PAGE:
My last issue with MMOs is the limits on themes. I have tried out a few MMOs that were free. Mabiogi when it was first released, Flyff, MapleStory, and Fiesta Online. To me these all had something in common...they all took place in the same world! They were all RPG fantasy classic worlds. Which naturally meant your character picked a class! This is another limitation I find frustrating. Class is something specific to Table Top that I really feel limiting and basically defines your character. Which in some ways is good. But I would prefer a game where you earned your class after awhile. MapleStory does this where you can not choose your class until level 8. The classes are almost always the same or some combination of Warrior, Range Fighter, Thief, and Mage.

The settings are expanding slowly into other domains such as other mythology, history and sub-cultures, but that doesn't mean they're very good. I like more choice in the genre I get to pick for my role play and MMO game. I haven't found any really good MMOs that are set in Ancient Egypt or Ancient Rome. I did find a couple of MUDs that do. (And if anyone knows any MMOs with those settings please tell me about it!)

Old School, Meet New School
If there was one thing I would change about MMORPGs would be for them to get real and call themselves MMOAG (Massive Multiplayer Online Adventure Games) because that is really what they are. Sure you can have the "party mode" found in classic single player RPGs but I wouldn't even consider THAT a role play game. The definition of RPG is a hazy line for me because I associate Role Play with the free-form improv story making I did online so long ago and still continue to do today in online message boards.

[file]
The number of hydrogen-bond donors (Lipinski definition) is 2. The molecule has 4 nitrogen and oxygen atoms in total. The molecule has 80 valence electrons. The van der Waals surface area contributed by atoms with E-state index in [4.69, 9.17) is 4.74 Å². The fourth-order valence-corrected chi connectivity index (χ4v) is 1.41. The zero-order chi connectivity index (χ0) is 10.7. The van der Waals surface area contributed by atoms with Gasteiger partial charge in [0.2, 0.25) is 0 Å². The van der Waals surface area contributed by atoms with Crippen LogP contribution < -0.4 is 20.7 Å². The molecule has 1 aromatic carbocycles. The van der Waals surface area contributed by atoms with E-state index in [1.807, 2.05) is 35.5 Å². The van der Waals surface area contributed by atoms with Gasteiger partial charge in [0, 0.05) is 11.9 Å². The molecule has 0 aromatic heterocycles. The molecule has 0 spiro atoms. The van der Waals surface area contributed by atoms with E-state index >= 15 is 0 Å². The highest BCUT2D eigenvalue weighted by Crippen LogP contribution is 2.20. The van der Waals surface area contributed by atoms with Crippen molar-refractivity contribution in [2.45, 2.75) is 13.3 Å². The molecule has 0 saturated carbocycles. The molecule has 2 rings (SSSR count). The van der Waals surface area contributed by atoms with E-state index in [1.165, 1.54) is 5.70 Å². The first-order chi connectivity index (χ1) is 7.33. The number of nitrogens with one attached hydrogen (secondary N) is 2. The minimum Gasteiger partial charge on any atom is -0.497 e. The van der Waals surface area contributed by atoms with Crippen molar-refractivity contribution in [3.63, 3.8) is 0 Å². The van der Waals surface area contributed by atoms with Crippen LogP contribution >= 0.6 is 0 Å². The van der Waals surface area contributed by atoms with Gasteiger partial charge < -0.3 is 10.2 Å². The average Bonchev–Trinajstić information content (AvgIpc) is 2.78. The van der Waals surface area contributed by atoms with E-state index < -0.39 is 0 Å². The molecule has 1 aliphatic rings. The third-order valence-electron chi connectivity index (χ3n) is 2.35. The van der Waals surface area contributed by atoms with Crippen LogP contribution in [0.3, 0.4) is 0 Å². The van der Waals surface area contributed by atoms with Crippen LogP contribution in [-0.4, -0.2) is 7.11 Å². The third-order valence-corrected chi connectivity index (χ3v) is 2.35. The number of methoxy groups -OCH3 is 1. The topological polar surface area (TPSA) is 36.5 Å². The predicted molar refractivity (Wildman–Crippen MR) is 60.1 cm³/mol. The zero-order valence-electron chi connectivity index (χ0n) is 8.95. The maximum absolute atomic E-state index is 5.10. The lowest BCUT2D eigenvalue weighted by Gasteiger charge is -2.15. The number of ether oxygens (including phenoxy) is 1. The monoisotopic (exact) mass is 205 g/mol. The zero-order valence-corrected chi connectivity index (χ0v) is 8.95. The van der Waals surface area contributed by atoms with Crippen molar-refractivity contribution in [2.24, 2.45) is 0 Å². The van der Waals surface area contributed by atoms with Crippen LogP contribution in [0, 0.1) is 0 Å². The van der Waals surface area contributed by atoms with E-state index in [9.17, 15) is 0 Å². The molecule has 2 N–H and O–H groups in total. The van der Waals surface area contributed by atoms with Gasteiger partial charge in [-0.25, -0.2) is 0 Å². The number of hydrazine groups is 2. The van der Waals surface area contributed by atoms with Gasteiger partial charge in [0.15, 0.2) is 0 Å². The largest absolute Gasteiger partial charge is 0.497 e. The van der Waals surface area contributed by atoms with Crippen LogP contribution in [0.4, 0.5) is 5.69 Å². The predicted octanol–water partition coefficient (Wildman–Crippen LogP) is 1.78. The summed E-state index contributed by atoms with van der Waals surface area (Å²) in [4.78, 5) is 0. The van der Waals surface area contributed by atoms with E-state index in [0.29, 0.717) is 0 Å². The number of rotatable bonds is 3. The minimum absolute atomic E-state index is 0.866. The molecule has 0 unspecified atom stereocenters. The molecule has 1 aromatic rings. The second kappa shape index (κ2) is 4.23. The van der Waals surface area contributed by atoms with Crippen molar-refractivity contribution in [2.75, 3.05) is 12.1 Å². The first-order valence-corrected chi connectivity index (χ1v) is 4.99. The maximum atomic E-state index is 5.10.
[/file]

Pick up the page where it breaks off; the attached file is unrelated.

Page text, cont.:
OR make it easier for us Narrative Souls who seek to play pretend and add our own layer to the game. The friend who I joined WoW on is a roleplayer and so far we haven't been role playing. I don't know why we don't, I suppose because it's too hard without a gamer mouse to chat and fight at the same time. Part of it may be that highly populated areas make it hard for a small group to role play without interruption or distraction.

There was one free MMO that I played where you had an option to turn off everyone else's avatar! (supposedly to save system memory). Wouldn't it be great if some of the more popular games would do that so you could only see your party members and any Non-Player Characters (NPCs). That would certainly help with role play.

I suppose another thing I would like but know I can't really change is to have smaller populations on each server. The nature of MUDs was that they were low population relatively with only 20 people on at a time. This allowed for people to really get to know each other well and become better role players. It felt like a safer environment.

The last thing I would change is to make the avatars prettier. :) Some of the free Japanese style MMOs have some cute characters...which probably wouldn't appeal to guys. But they don't need to look like gosh darn gorillas! And women don't need to have boyant bosoms and scant starter clothes. Let the player choose for themselves if they want that look.

In conclusion, some of the things about MUDs that I appreciate I wish could be somehow filtered into popular MMOGs. Low population, limitless worlds, and graphics made in imagination. Oh, and literacy.

(I still want to learn how to build a MUD. Summer project!)